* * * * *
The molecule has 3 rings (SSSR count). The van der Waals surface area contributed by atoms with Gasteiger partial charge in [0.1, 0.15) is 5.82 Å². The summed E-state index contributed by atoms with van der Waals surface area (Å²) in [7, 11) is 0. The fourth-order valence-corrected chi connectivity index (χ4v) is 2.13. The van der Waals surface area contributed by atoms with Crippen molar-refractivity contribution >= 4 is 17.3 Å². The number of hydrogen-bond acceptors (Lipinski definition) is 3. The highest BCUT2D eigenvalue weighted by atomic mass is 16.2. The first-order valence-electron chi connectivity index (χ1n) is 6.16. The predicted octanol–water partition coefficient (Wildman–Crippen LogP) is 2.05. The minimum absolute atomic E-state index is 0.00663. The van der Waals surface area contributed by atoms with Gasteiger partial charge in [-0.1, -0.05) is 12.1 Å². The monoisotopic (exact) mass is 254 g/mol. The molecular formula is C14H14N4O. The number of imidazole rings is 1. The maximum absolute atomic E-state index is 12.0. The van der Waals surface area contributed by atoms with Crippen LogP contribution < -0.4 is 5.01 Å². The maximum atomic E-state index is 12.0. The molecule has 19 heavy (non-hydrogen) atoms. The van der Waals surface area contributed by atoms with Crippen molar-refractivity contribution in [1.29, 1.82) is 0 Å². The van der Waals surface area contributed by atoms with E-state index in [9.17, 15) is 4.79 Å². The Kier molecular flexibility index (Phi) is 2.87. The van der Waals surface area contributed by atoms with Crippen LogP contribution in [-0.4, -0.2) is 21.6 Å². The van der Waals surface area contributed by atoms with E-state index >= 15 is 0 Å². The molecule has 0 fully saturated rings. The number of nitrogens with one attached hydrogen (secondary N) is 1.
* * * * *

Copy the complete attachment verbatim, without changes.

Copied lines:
The molecule has 3 rings (SSSR count). The van der Waals surface area contributed by atoms with Gasteiger partial charge in [0.1, 0.15) is 5.82 Å². The summed E-state index contributed by atoms with van der Waals surface area (Å²) in [7, 11) is 0. The fourth-order valence-corrected chi connectivity index (χ4v) is 2.13. The van der Waals surface area contributed by atoms with Crippen molar-refractivity contribution >= 4 is 17.3 Å². The number of hydrogen-bond acceptors (Lipinski definition) is 3. The highest BCUT2D eigenvalue weighted by atomic mass is 16.2. The first-order valence-electron chi connectivity index (χ1n) is 6.16. The predicted octanol–water partition coefficient (Wildman–Crippen LogP) is 2.05. The minimum absolute atomic E-state index is 0.00663. The van der Waals surface area contributed by atoms with Gasteiger partial charge in [-0.1, -0.05) is 12.1 Å². The monoisotopic (exact) mass is 254 g/mol. The molecular formula is C14H14N4O. The number of imidazole rings is 1. The maximum absolute atomic E-state index is 12.0. The van der Waals surface area contributed by atoms with Crippen LogP contribution < -0.4 is 5.01 Å². The maximum atomic E-state index is 12.0. The molecule has 19 heavy (non-hydrogen) atoms. The van der Waals surface area contributed by atoms with Crippen molar-refractivity contribution in [1.29, 1.82) is 0 Å². The van der Waals surface area contributed by atoms with E-state index in [9.17, 15) is 4.79 Å². The Kier molecular flexibility index (Phi) is 2.87. The van der Waals surface area contributed by atoms with Crippen LogP contribution in [-0.4, -0.2) is 21.6 Å². The van der Waals surface area contributed by atoms with E-state index >= 15 is 0 Å². The molecule has 0 fully saturated rings. The number of nitrogens with one attached hydrogen (secondary N) is 1.